Was Dostoyevsky right when he said, “Beauty will save the world”? One of my favorite pieces on the subject came from Jeffrey Bilbro at Front Porch Republic this fall. Bilbro referenced Solzhenitsyn’s opinion on the subject, as stated in a Nobel Lecture:

…Perhaps that ancient trinity of Truth, Goodness and Beauty is not simply an empty, faded formula as we thought in the days of our self-confident, materialistic youth? If the tops of these three trees converge, as the scholars maintained, but the too blatant, too direct stems of Truth and Goodness are crushed, cut down, not allowed through – then perhaps the fantastic, unpredictable, unexpected stems of Beauty will push through and soar TO THAT VERY SAME PLACE, and in so doing will fulfill the work of all three?

There is a problem—partly addressed by Bilbro, and holistically addressed by Robert Royal in a post at The Catholic Thing last Monday, that must be noted: namely, beauty often serves more as an illusory temptress than as a guide to the divine. How do we distinguish between illuminating beauty and a false, hollow sort? Royal explains with a passage from Dante’s Purgatorio, when Dante dreams of a beautiful woman:

She ‘gan to sing so, that with difficulty
Could I have turned my thoughts away from her.

“I am,” she sang, “I am the Siren sweet
Who mariners amid the main unman,
So full am I of pleasantness to hear.

I drew Ulysses from his wandering way
Unto my song, and he who dwells with me
Seldom departs so wholly I content him.”

Her mouth was not yet closed again, before
Appeared a Lady saintly and alert
Close at my side to put her to confusion.

“Virgilius, O Virgilius! who is this?”
Sternly she said; and he was drawing near
With eyes still fixed upon that modest one.

She seized the other and in front laid open,
Rending her garments, and her belly showed me;
This waked me with the stench that issued from it.

It’s a poignant passage, and leads us to Royal’s vital question: “When is what appears beautiful a reflection of the divine—and when is it a Siren’s song?”

This reminded me of Oscar Wilde’s Picture of Dorian Gray. The novel’s protagonist is a handsome young man who makes “beauty” his goal and end in life—and ultimately destroys his life through this search. The novel is full of rich pictorial imagery, but Wilde’s descriptions of nature and people seem purposefully transient. The beauty depicted is of a temporal sort, never referencing a higher, deeper, or truer meaning. Beauty is more “pleasing” than “good.” One notable exception would be the young, tragic Sibyl Vane, whose goodness and beauty are inextricably linked (and in the end, constitute her downfall). Gray could not tell the difference between a pleasurable beauty and “good” beauty. How can we differentiate between the two?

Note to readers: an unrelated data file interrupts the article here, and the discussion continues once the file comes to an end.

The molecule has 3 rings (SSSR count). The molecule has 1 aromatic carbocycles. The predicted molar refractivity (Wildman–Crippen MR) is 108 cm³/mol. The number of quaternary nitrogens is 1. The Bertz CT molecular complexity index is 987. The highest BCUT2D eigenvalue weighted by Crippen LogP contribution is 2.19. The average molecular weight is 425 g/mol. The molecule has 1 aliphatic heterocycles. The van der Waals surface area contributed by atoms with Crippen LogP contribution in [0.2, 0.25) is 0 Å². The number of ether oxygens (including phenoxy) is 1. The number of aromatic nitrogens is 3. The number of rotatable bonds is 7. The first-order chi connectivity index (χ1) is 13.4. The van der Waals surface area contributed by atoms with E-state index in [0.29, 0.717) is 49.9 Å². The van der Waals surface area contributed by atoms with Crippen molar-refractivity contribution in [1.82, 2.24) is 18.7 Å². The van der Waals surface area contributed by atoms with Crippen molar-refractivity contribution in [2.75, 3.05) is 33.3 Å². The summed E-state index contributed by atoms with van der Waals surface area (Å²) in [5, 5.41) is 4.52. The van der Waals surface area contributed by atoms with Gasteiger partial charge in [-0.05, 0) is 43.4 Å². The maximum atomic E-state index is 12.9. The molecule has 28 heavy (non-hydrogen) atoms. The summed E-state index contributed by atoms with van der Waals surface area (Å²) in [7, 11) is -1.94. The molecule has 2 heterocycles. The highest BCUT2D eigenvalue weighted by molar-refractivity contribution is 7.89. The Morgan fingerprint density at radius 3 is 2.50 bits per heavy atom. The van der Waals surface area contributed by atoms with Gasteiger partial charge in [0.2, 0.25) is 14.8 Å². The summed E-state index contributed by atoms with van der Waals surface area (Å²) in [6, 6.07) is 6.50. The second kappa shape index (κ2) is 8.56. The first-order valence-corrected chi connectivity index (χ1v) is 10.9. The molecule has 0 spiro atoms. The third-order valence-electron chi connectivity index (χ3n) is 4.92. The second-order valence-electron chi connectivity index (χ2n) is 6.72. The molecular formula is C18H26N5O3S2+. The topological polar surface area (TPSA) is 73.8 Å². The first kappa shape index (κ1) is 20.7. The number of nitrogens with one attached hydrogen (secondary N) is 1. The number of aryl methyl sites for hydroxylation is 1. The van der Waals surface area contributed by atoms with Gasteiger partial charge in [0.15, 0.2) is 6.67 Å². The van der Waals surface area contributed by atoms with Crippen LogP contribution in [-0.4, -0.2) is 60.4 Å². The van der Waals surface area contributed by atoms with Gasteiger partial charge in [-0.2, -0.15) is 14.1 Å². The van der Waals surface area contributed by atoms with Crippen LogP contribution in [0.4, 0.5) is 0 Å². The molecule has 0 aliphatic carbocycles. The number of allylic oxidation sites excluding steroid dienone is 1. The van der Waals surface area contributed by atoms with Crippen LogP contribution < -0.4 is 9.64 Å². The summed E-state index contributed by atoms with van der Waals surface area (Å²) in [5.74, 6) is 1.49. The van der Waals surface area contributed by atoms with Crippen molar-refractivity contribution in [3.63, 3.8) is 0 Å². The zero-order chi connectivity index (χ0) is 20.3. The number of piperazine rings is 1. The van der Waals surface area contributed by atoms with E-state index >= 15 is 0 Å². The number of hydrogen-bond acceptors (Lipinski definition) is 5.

Both Bilbro and Royal believe our society has a picture of beauty that’s either reductive or deceptive. Bilbro writes, “Currently, our cultural aesthetic is, in Solzhenitsyn’s terms, sickly and pale: we too often confuse the pretty, the mere appearance, for true beauty, hence our acceptance of lush green lawns that cause water pollution … We have to be able to see the whole to perceive beauty (again, note the connection between beauty and health).  Analysis of the beautiful, if it does not begin with a vision of the whole and keep this vision constantly in mind, quickly devolves into an abstract rummaging through dead parts.” This idea of reduced beauty gives us the sense that something has been lost in our searching—that whatever beauty constitutes, it is something richer and deeper than most modern definitions.

Royal, meanwhile, reminds us that beauty (perhaps because it’s been reduced?) is deceptive. He quotes Jeremiah 17:9—“The heart is deceitful above all things and desperately wicked. Who can know it?” What our hearts call beautiful could, in actuality, lead us astray from true beauty. This is what happened to Dorian Gray. His “beauty” did not save the world—instead, it led to death and decay, madness and malevolence.

I wonder whether this reduction stems largely from the separation of aesthetic and logos. The Greek definition of logos means more than “word”: it is the reason, controlling principle, method and meaning behind something. It forms the root of such words as “theology” and “biology” (and of course “logic”)—studies explaining the reason or value behind a subject. It constitutes the idea of overarching order, structure, and meaning.

What happens when we divorce aesthetic beauty from logos? The epicurean, sensory conceptions of beauty begin to lead us astray, along a path more or less divorced from true, holistic, healthy beauty. In The Humiliation of the Word, Jacques Ellul argues that the Fall of Adam and Eve stemmed from the use of sight without logos: in Genesis 3, “the woman saw that the tree was good for food, and that it was a delight to the eyes, and that the tree was desired to make on wise.” Ellul contrasts this to the combination of sight and Logos through the creation story of Genesis 1 and 2, and he notes that the temptation story of Genesis 3 is the first time sight is separated from language. This idea has serious consequences in our age of imagery: Ellul seems to suggest that, while images and visual perceptions are good, it is necessary for sensory understanding to be united with the transcendental logos—otherwise, we will fall prey to the illusory and the false.

Finding true beauty in our culture and art is difficult, I think, unless characterized by a strong and sincere desire for what is true and good (rather than desiring mere sentience). Such deeper yearning may be difficult to awaken, and will take time to cultivate. It may take, as Bilbro put it, a “renewed imagination” (or perhaps what Russell Kirk called a “moral imagination”).

But once awakened to true beauty—a beauty of aesthetic experience and logos intertwined—we may taste and see the salvation Dostoyevsky foretold.